A structured pretested proforma was used to collect data. The Ethical Review Board approval was taken before starting the study. The study participants were informed about the objectives and benefits of the study following which informed consent was obtained in all three languages viz. English, Gujarati and Hindi. All of the information accessed during the study was used for the purpose of this study alone. Relevant data were abstracted from the neonatal chart and the logbook in the neonatology ward.

The collected data was analyzed using SPSS version 20 (IBM Corporation). Descriptive statistical measures such as frequencies and percentages were generated and presented in tables. For finding associations between different variables, we used two chi-square test. To find the degree of association, Cramer's V was used.

Apgar score was determined by evaluating the newborn baby on five simple criteria on a scale from zero to ten, then repeating it at five minutes. Meconium stained liquor was categorized in to three categories. Grade I MSL included small amount of meconium diluted in a plentiful amount of amniotic fluid. This gives the fluid only a slightly greenish or yellowish discoloration. Grade II MSL included the cases having moderate meconium staining, when there is a fair amount of amniotic fluid, but it is clearly stained with meconium. In this case it will be ‘khaki green’ or brownish in color. Grade III MSL were the cases with heavy staining, when there is reduced amniotic fluid and large amount of meconium, making the staining quite thick, with ‘pea soup’ consistency.

Observations

A total of 200 laboring mothers participated in the present study. As shown in the Table 1, majority of them were between 20 – 30 years of age (59%). The women between 31 – 35 years of age were 27%. Participants either <20 years or >35 years were 9% and 5% respectively.

Table 1

Age distribution (years)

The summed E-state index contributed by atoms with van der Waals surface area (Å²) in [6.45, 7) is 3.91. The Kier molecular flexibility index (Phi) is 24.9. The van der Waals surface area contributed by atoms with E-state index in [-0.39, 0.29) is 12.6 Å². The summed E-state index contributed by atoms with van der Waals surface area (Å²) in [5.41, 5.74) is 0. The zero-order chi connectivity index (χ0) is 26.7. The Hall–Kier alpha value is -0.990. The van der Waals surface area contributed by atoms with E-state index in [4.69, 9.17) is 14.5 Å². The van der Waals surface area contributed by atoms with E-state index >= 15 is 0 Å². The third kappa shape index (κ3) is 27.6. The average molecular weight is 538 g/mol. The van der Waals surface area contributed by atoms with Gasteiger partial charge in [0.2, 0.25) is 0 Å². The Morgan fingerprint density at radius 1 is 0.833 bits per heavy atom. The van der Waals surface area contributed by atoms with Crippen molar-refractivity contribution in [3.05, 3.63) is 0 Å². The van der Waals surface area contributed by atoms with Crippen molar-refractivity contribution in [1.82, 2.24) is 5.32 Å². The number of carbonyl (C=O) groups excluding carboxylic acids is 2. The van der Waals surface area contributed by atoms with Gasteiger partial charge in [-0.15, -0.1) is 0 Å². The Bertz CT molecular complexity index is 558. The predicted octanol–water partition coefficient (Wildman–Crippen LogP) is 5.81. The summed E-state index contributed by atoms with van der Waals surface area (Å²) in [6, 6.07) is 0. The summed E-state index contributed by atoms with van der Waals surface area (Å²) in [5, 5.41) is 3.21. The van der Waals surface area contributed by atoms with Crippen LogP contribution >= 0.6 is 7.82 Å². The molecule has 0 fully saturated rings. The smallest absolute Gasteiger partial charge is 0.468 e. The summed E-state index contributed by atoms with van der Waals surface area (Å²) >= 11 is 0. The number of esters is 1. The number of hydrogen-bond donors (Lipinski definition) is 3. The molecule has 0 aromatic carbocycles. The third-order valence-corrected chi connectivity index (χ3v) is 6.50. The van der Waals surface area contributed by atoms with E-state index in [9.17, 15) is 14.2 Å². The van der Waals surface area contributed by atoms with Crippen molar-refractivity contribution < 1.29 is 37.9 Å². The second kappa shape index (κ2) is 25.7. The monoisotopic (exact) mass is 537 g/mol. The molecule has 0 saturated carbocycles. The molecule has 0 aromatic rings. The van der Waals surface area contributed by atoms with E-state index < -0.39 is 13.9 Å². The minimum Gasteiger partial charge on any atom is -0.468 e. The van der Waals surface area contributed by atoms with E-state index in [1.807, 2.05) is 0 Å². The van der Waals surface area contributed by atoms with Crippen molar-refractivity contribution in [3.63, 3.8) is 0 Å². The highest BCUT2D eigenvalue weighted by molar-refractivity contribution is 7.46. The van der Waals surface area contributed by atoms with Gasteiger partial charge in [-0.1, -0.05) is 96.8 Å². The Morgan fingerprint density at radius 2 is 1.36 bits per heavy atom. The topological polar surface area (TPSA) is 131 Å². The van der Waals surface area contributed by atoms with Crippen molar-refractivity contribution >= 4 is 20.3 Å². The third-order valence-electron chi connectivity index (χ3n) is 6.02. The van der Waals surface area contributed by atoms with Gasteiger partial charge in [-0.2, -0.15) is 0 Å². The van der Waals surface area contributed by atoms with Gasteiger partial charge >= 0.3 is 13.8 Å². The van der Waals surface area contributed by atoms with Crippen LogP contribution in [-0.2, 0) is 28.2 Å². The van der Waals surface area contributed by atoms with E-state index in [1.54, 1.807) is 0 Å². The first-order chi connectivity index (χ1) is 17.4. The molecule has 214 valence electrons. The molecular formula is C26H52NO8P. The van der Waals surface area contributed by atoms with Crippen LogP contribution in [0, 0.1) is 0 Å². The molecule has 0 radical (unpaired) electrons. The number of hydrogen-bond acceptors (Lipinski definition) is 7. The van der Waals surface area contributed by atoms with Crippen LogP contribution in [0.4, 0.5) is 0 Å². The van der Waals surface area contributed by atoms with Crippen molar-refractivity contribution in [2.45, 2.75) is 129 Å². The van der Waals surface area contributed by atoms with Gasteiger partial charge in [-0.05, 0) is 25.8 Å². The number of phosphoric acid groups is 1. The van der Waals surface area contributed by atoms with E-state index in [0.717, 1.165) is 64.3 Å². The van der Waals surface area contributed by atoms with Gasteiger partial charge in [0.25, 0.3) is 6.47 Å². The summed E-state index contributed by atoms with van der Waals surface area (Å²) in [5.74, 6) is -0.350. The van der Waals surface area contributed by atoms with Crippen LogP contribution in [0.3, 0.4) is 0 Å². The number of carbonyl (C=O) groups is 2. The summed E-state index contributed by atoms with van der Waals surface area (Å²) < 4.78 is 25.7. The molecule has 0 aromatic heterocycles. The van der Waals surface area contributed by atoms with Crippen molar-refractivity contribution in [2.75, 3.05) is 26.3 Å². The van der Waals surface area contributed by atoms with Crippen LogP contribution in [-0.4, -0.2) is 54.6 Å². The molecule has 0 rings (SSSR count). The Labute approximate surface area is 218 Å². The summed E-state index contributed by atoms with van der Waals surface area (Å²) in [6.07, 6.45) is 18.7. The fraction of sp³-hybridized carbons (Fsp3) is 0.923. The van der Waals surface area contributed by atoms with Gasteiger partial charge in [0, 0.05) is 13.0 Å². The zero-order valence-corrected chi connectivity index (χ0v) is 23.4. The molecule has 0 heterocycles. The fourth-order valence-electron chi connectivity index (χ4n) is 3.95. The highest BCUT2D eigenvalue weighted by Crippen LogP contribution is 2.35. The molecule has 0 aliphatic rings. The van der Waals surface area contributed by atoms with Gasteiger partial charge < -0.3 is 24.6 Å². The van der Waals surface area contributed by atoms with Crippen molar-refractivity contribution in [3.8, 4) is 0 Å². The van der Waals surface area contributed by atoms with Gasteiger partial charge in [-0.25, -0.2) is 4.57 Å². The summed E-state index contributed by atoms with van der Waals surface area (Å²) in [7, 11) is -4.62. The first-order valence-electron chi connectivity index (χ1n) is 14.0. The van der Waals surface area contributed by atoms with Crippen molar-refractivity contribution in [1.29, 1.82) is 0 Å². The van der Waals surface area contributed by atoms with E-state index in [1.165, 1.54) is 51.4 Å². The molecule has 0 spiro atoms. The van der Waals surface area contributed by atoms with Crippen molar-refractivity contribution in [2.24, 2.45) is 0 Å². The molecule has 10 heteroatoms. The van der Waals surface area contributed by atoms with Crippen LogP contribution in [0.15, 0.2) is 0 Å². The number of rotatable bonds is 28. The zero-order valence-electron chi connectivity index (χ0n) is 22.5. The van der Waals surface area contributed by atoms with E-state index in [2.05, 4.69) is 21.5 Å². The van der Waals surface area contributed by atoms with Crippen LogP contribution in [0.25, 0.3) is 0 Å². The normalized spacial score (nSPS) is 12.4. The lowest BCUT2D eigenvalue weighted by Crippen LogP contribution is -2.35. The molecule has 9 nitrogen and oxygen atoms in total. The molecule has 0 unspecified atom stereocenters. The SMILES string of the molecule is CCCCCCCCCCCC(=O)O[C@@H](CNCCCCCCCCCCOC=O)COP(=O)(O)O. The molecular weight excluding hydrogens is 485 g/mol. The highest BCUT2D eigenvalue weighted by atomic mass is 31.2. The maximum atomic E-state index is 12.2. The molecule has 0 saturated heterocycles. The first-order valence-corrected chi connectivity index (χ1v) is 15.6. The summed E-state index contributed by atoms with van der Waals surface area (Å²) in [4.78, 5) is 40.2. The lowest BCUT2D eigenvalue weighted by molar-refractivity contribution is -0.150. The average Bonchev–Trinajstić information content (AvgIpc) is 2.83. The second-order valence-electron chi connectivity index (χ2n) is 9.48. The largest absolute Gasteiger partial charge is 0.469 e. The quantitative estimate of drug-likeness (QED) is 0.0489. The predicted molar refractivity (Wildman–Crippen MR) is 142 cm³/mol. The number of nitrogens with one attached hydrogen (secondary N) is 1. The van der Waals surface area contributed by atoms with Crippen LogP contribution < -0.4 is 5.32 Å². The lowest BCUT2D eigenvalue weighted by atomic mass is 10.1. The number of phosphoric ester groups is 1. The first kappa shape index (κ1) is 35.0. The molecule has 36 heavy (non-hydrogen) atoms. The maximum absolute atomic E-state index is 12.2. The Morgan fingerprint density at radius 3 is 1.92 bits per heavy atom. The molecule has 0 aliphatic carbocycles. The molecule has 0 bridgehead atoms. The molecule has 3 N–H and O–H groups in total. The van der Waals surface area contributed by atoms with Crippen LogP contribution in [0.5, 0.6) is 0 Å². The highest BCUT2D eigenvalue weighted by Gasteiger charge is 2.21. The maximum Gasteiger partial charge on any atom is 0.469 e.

Groups

Number of patients

Percentage %

<20 Yrs.

18

9

20-30 Yrs.

118

59

31-35 Yrs.

54

27

>35 Yrs.

10

5

Total

200

100

Table 2 Shows the gestational age at the time of delivery. Majority of the cases were more than 37 weeks of gestational age. There were only 5.5% of patients who delivered before 37 weeks.

Table 2

Gestational age

Gestational Age

Number of patients

Percentage %

<37 Weeks

11

5.5%

37-40 weeks

130

65%

>40 Weeks

59

29.5%

Total

200

100

As mentioned earlier, all the patients with meconium stained liquor were included in the study. All the three grades of MSL as mentioned in the material and methods were observed. Table 3 shows the patient distribution according to the grade of MSL. There were 82 patients who had grade I MSL, 63 patient who had grade II MSL whereas 55 patients who had grade III MSL.

Table 3

Patient distribution based on MSL grade

MSL Grade

Number of patients

Percentage %

1

82

41%

2

63

31.5%

3

55

27.5%

Total

200

100

Maternal risk factors like shown in Table 4 are many times associated with various grades of MSL as well as Meconium Aspiration Syndrome (MAS). Table 4 shows the associated maternal risk factors observed in the participants. There were a total of 196 participants who had associated risk factors present.

Table 4

Maternal risk factors

No. of patients

Prolonged Labor

18

PROM

34

Hypertensive disorder

34

Oligohydraminos

40

Postdatism

53

GDM

4

Rh-iso-immunization

1

IUGR

5

Severe anemia

7

Total

196